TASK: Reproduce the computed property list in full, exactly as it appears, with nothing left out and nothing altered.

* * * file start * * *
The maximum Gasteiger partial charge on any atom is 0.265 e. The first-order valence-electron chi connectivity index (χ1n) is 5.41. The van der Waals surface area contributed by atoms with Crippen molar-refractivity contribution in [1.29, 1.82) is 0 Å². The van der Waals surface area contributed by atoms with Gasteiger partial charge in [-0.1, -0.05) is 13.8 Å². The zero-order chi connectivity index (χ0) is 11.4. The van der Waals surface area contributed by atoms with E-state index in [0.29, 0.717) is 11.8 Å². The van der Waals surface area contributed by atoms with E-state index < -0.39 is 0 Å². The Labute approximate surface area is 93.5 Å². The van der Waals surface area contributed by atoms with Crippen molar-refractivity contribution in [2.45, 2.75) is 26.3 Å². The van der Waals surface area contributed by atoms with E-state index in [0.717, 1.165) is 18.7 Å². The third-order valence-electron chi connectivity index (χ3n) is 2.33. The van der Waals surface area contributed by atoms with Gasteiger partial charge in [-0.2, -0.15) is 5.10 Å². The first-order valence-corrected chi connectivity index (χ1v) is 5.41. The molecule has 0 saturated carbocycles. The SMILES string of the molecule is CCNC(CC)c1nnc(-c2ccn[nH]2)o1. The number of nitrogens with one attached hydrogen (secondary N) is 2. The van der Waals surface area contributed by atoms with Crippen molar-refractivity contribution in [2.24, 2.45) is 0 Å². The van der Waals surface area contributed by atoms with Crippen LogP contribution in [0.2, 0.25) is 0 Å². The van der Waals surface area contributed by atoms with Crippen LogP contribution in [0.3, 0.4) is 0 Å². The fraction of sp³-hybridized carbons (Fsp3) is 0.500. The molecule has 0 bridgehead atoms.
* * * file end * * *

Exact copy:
The maximum Gasteiger partial charge on any atom is 0.265 e. The first-order valence-electron chi connectivity index (χ1n) is 5.41. The van der Waals surface area contributed by atoms with Crippen molar-refractivity contribution in [1.29, 1.82) is 0 Å². The van der Waals surface area contributed by atoms with Gasteiger partial charge in [-0.1, -0.05) is 13.8 Å². The zero-order chi connectivity index (χ0) is 11.4. The van der Waals surface area contributed by atoms with E-state index in [0.29, 0.717) is 11.8 Å². The van der Waals surface area contributed by atoms with E-state index < -0.39 is 0 Å². The Labute approximate surface area is 93.5 Å². The van der Waals surface area contributed by atoms with Crippen molar-refractivity contribution in [2.45, 2.75) is 26.3 Å². The van der Waals surface area contributed by atoms with E-state index in [0.717, 1.165) is 18.7 Å². The third-order valence-electron chi connectivity index (χ3n) is 2.33. The van der Waals surface area contributed by atoms with Gasteiger partial charge in [-0.2, -0.15) is 5.10 Å². The first-order valence-corrected chi connectivity index (χ1v) is 5.41. The molecule has 0 saturated carbocycles. The SMILES string of the molecule is CCNC(CC)c1nnc(-c2ccn[nH]2)o1. The number of nitrogens with one attached hydrogen (secondary N) is 2. The van der Waals surface area contributed by atoms with Crippen molar-refractivity contribution in [2.24, 2.45) is 0 Å². The van der Waals surface area contributed by atoms with Crippen LogP contribution in [0.2, 0.25) is 0 Å². The van der Waals surface area contributed by atoms with Crippen LogP contribution in [0.3, 0.4) is 0 Å². The fraction of sp³-hybridized carbons (Fsp3) is 0.500. The molecule has 0 bridgehead atoms.